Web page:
Disney’s take on Christmas classic is colorful but intense.
“The Nutcracker and the Four Realms” is Disney’s live-action adaptation of the classic Christmas ballet about young Clara (Mackenzie Foy), who receives a special gift from her godfather (Morgan Freeman). In this version (which departs from the usual version of the story), Clara gains access to a magical, Narnia-like world called the Four Realms, where she meets a brave Nutcracker soldier (Jayden Fowora-Knight), the Sugar Plum Fairy (Keira Knightley), Mother Ginger (Helen Mirren) and more. Expect some creepy scenes/characters that could be frightening to young kids, especially the Mouse King (he’s a large, looming creature made out of thousands of small, teeming mice), Mother Ginger’s unsettling security clowns, and a few battle scenes between opposing forces (swords are used). Although there’s no significant injury or death on-screen, main characters do face peril and betrayal, and both adults and children mourn the loss of Clara’s beloved mother, Marie (her passing isn’t shown, but her family is sad without her). Clara’s interest in science/invention is celebrated, as are courage, perseverance, trusting yourself and learning from your mistakes. (90 minutes)
Exuberant music, electric performance in routine biopic.
“Bohemian Rhapsody” is a fact-based drama about the rock band Queen, particularly its talented and charismatic lead singer, Freddie Mercury (Rami Malek). While there’s quite a bit of drinking (including to excess), as well as characters talking about — and evidence of — cocaine, the movie isn’t as edgy as you might expect for the subject and era. Sex is implied between a man and a woman (they kiss, lie in bed together, etc.), and men kiss and flirt with each other, but there’s no graphic nudity. And language includes
“s---,” “bulls---,” “a--hole” and some racial slurs (e.g. “Paki”) but isn’t extreme. Characters also fight, argue and shout, and a rock crashes through a window. Like many musical biopics, the movie boasts a strong central performance and inspiring song performances, but the rest is pretty routine. It should still please the band’s fans. (134 minutes)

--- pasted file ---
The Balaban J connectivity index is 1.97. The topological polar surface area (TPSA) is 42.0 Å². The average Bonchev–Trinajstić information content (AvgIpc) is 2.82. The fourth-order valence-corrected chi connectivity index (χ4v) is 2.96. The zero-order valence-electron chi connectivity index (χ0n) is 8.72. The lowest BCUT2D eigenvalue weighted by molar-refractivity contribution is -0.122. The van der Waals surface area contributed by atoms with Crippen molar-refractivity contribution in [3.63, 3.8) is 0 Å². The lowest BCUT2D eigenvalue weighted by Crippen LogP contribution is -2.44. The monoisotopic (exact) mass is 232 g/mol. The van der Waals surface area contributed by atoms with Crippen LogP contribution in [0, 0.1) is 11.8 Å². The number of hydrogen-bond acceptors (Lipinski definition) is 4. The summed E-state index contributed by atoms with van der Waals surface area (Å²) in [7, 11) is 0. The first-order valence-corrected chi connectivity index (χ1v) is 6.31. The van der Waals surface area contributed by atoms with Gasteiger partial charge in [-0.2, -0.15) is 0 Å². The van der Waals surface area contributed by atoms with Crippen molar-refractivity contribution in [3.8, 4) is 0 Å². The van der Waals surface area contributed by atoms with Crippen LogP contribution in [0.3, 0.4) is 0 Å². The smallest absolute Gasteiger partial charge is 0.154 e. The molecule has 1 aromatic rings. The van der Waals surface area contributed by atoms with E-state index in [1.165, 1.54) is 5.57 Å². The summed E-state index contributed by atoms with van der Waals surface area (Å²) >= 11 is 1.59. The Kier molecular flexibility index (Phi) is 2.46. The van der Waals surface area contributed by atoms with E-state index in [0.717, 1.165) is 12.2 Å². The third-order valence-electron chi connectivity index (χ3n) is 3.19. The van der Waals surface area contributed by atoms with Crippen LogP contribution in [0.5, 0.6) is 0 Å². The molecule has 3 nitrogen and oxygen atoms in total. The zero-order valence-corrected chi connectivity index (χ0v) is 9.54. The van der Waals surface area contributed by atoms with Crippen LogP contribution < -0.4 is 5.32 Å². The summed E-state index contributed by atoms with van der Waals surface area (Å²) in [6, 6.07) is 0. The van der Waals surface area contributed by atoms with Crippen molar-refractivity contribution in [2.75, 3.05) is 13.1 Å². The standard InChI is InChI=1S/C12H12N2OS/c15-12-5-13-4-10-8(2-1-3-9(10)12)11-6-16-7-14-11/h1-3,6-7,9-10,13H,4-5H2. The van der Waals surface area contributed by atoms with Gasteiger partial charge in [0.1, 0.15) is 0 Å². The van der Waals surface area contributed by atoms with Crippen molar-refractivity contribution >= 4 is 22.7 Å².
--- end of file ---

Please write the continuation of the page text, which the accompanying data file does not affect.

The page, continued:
Aussie comedy series avoids scares in fun fantasy plot.
“The Bureau of Magical Things” is an Australian fantasy series about a teen who is granted magical powers after a chance encounter with an elf and a fairy transfers them to her. Kyra is a likable role model: an adaptable, accomplished student athlete with meaningful relationships with friends and with her widower stepfather. That said, her new predicament forces her to keep secrets from them as she treads the line between the human world and protecting the existence of the magical one. Expect a lot of silly humor — a friend believes himself to be Romeo when a memory spell goes awry, a piece of furniture floats through the air by some unseen force, etc. — and easy laughs in simple plots that even young kids can follow. Later episodes see the introduction of a threat to Kyra and her magical friends, forcing them to work together to stop it. (10 approximately 25-minute episodes)
Available on Nickelodeon and streaming via nick.com.
Unoriginal animated fantasy has some scary moments.
“Gnome Alone” is an animated story featuring ravenous, sharp-toothed monsters shaped like bowling balls who eat anything in their way, probably making this too scary for young kids. Trogs bare their huge, sharp teeth and threaten to eat everything and everyone around them. They can’t be killed but they can be stopped by a special form of green slime. They wrap their teeth frighteningly around the legs of humans, but for some reason never bite through. Two kids get tied up by gnomes, then released. Gnomes hit a child in the leg. Cellphone overuse is featured. There’s a fart joke, and “poop” is mentioned, but language is otherwise tame. (85 minutes)
Available via Netflix streaming.
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